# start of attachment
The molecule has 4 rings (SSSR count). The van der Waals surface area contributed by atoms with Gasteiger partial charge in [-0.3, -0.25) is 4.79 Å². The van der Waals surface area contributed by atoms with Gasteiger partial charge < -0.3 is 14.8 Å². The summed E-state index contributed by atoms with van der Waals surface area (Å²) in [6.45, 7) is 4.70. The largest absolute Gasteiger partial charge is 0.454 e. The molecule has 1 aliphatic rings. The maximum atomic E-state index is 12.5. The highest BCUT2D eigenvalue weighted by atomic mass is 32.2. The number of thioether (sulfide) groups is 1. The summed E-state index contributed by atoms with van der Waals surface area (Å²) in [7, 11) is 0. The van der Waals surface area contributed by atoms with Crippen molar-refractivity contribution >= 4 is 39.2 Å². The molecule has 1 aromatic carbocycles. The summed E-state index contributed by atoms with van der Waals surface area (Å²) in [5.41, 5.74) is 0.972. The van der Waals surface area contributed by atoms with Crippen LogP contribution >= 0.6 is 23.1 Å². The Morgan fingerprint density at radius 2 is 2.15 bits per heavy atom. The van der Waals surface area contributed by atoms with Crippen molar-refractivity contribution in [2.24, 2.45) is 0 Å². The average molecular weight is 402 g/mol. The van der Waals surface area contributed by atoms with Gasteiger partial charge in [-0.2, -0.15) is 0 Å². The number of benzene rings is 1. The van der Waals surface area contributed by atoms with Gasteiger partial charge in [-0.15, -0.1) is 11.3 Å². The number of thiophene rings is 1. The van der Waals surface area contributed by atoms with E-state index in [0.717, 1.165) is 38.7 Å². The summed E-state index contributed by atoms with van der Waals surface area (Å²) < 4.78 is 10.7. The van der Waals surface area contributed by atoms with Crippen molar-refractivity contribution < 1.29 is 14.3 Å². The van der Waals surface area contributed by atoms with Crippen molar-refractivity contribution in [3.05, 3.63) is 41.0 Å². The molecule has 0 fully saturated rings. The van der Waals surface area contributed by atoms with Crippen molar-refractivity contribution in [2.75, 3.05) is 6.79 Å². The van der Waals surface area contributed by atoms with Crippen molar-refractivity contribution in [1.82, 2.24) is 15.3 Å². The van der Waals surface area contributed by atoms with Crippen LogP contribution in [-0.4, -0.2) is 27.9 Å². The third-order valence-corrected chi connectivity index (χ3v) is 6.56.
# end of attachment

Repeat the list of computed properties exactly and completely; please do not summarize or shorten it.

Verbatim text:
The molecule has 4 rings (SSSR count). The van der Waals surface area contributed by atoms with Gasteiger partial charge in [-0.3, -0.25) is 4.79 Å². The van der Waals surface area contributed by atoms with Gasteiger partial charge < -0.3 is 14.8 Å². The summed E-state index contributed by atoms with van der Waals surface area (Å²) in [6.45, 7) is 4.70. The largest absolute Gasteiger partial charge is 0.454 e. The molecule has 1 aliphatic rings. The maximum atomic E-state index is 12.5. The highest BCUT2D eigenvalue weighted by atomic mass is 32.2. The number of thioether (sulfide) groups is 1. The summed E-state index contributed by atoms with van der Waals surface area (Å²) in [7, 11) is 0. The van der Waals surface area contributed by atoms with Crippen molar-refractivity contribution >= 4 is 39.2 Å². The molecule has 1 aromatic carbocycles. The summed E-state index contributed by atoms with van der Waals surface area (Å²) in [5.41, 5.74) is 0.972. The van der Waals surface area contributed by atoms with Crippen LogP contribution >= 0.6 is 23.1 Å². The Morgan fingerprint density at radius 2 is 2.15 bits per heavy atom. The van der Waals surface area contributed by atoms with Crippen molar-refractivity contribution in [2.24, 2.45) is 0 Å². The average molecular weight is 402 g/mol. The van der Waals surface area contributed by atoms with Gasteiger partial charge in [-0.2, -0.15) is 0 Å². The number of benzene rings is 1. The van der Waals surface area contributed by atoms with Gasteiger partial charge in [-0.15, -0.1) is 11.3 Å². The number of thiophene rings is 1. The van der Waals surface area contributed by atoms with E-state index in [0.717, 1.165) is 38.7 Å². The summed E-state index contributed by atoms with van der Waals surface area (Å²) < 4.78 is 10.7. The van der Waals surface area contributed by atoms with Crippen molar-refractivity contribution < 1.29 is 14.3 Å². The van der Waals surface area contributed by atoms with Crippen molar-refractivity contribution in [3.05, 3.63) is 41.0 Å². The molecule has 0 fully saturated rings. The van der Waals surface area contributed by atoms with Crippen molar-refractivity contribution in [2.75, 3.05) is 6.79 Å². The van der Waals surface area contributed by atoms with Crippen molar-refractivity contribution in [1.82, 2.24) is 15.3 Å². The van der Waals surface area contributed by atoms with Crippen LogP contribution in [-0.4, -0.2) is 27.9 Å². The third-order valence-corrected chi connectivity index (χ3v) is 6.56.